AskERIC Lesson Plans
Lesson Plan #: AELP-GEN0015

Make Your Own Paper*

An AskERIC Lesson Plan

GRADE LEVEL:Adaptable for Grades K-6

SUBJECT AREAS: Science, Social Studies, Math

OBJECTIVE: Students will be able to plan, design, and produce a wooden deckle with a removable screen and make a piece of paper using the deckle.

MATERIALS: Wood, screen, newspaper, cardboard, pieces of yarn, thread, and other papers, rolling pin, laundry starch, egg beater, blotting paper.

ACTIVITY: Students can design and build a wooden deckle with a removable screen in order to learn to make paper. (To make deckle: tack fine screen (30 mesh) to bottom of a wooden frame.) Students will obtain several kinds of discarded materials they can use to make recycled paper.

The materials can include such things as old newsprint, cardboard cartons, notebook paper, and similar items. Including bits of colored paper, yarn and thread can make interesting finished paper.


1. Tear sheets of paper or cardboard into small pieces less than 2 inches (5 cm) in diameter and put the pieces in a large basin.
2. Add water and laundry soap in proportions of 1 tbsp (1 ml) of starch per cup (16 ml) of water to the torn paper. Beat the mixture with an egg beater until the pulp is the consistency of a very light gravy.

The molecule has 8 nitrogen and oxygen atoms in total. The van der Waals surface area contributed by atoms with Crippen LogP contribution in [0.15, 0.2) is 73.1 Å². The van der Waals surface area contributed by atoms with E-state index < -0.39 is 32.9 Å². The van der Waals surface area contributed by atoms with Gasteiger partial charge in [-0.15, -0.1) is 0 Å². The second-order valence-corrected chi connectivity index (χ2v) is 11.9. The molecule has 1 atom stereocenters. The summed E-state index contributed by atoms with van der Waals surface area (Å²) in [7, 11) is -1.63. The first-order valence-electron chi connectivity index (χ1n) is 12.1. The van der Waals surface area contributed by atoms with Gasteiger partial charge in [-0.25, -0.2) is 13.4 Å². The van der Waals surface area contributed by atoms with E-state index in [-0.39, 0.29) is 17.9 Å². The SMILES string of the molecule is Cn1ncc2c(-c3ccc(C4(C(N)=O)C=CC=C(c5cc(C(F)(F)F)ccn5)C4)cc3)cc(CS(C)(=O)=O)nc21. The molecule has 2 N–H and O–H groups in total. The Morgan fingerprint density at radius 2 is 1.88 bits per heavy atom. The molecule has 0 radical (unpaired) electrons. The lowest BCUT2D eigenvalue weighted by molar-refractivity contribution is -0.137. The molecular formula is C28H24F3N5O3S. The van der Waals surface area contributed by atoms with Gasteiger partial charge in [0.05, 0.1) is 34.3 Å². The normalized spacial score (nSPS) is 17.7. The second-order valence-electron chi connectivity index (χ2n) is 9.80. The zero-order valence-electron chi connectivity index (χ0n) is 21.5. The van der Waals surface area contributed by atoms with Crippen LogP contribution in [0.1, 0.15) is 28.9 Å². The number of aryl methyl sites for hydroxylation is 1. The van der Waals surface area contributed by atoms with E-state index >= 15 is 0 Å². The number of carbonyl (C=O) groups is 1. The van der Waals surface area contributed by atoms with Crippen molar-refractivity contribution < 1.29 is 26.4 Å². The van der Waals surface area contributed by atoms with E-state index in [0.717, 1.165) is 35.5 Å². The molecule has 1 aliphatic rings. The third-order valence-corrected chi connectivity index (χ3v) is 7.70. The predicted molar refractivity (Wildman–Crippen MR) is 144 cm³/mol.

3. Dip the deckle sideways into the pulp mixture until the screen is completely coated with a light layer of pulp.
4. Remove the screen and wet sheet of pulp from the deckle and place between two pieces of blotting paper.
5. Press out the excess water with a rolling pin or pipe and allow to dry.
6. Peel the "recycled-paper" from the blotting paper and trim to size.
Students may compare the paper produced from different kinds of pulp materials. What kinds of uses can they think of for their new paper? And what materials that might otherwise be thrown away can they use to make their paper?

*Reprinted with permission, American Forest Council, Copyright 1987, Project Learning Tree Supplementary Guide K-6.

This activity has been copied, with permission, from the Educational Resources Information Center (ERIC) server to ours, to allow faster access from our website. We encourage you to explore the original site.

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